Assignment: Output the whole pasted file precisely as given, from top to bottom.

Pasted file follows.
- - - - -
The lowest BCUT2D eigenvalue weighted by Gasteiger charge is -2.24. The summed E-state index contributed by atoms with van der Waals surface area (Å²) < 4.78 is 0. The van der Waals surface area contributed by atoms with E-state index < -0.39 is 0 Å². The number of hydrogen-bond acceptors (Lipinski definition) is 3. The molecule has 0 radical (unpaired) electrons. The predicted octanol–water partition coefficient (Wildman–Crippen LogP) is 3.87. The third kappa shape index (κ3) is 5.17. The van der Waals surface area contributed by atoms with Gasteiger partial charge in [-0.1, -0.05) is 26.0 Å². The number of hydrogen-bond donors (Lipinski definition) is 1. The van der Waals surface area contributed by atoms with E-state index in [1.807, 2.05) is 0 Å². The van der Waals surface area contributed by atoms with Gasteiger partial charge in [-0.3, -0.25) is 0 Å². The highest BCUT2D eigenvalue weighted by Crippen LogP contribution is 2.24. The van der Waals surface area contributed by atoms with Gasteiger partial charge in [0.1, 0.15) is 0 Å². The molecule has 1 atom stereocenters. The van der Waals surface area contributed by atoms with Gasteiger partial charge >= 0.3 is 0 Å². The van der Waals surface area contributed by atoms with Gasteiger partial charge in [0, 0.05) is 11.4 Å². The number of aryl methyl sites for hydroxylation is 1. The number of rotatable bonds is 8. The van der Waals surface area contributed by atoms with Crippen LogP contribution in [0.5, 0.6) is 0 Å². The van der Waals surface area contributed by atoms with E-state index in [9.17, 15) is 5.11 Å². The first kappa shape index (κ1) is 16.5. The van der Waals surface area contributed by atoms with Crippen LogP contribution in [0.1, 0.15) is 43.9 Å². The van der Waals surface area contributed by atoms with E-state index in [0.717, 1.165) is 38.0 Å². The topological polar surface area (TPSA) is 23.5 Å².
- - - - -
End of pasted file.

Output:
The lowest BCUT2D eigenvalue weighted by Gasteiger charge is -2.24. The summed E-state index contributed by atoms with van der Waals surface area (Å²) < 4.78 is 0. The van der Waals surface area contributed by atoms with E-state index < -0.39 is 0 Å². The number of hydrogen-bond acceptors (Lipinski definition) is 3. The molecule has 0 radical (unpaired) electrons. The predicted octanol–water partition coefficient (Wildman–Crippen LogP) is 3.87. The third kappa shape index (κ3) is 5.17. The van der Waals surface area contributed by atoms with Gasteiger partial charge in [-0.1, -0.05) is 26.0 Å². The number of hydrogen-bond donors (Lipinski definition) is 1. The van der Waals surface area contributed by atoms with E-state index in [1.807, 2.05) is 0 Å². The van der Waals surface area contributed by atoms with Gasteiger partial charge in [-0.3, -0.25) is 0 Å². The highest BCUT2D eigenvalue weighted by Crippen LogP contribution is 2.24. The van der Waals surface area contributed by atoms with Gasteiger partial charge in [0.1, 0.15) is 0 Å². The molecule has 1 atom stereocenters. The van der Waals surface area contributed by atoms with Gasteiger partial charge >= 0.3 is 0 Å². The van der Waals surface area contributed by atoms with Gasteiger partial charge in [0, 0.05) is 11.4 Å². The number of aryl methyl sites for hydroxylation is 1. The number of rotatable bonds is 8. The van der Waals surface area contributed by atoms with Crippen LogP contribution in [0.5, 0.6) is 0 Å². The van der Waals surface area contributed by atoms with E-state index in [9.17, 15) is 5.11 Å². The first kappa shape index (κ1) is 16.5. The van der Waals surface area contributed by atoms with Crippen LogP contribution in [0.1, 0.15) is 43.9 Å². The van der Waals surface area contributed by atoms with E-state index in [0.717, 1.165) is 38.0 Å². The topological polar surface area (TPSA) is 23.5 Å².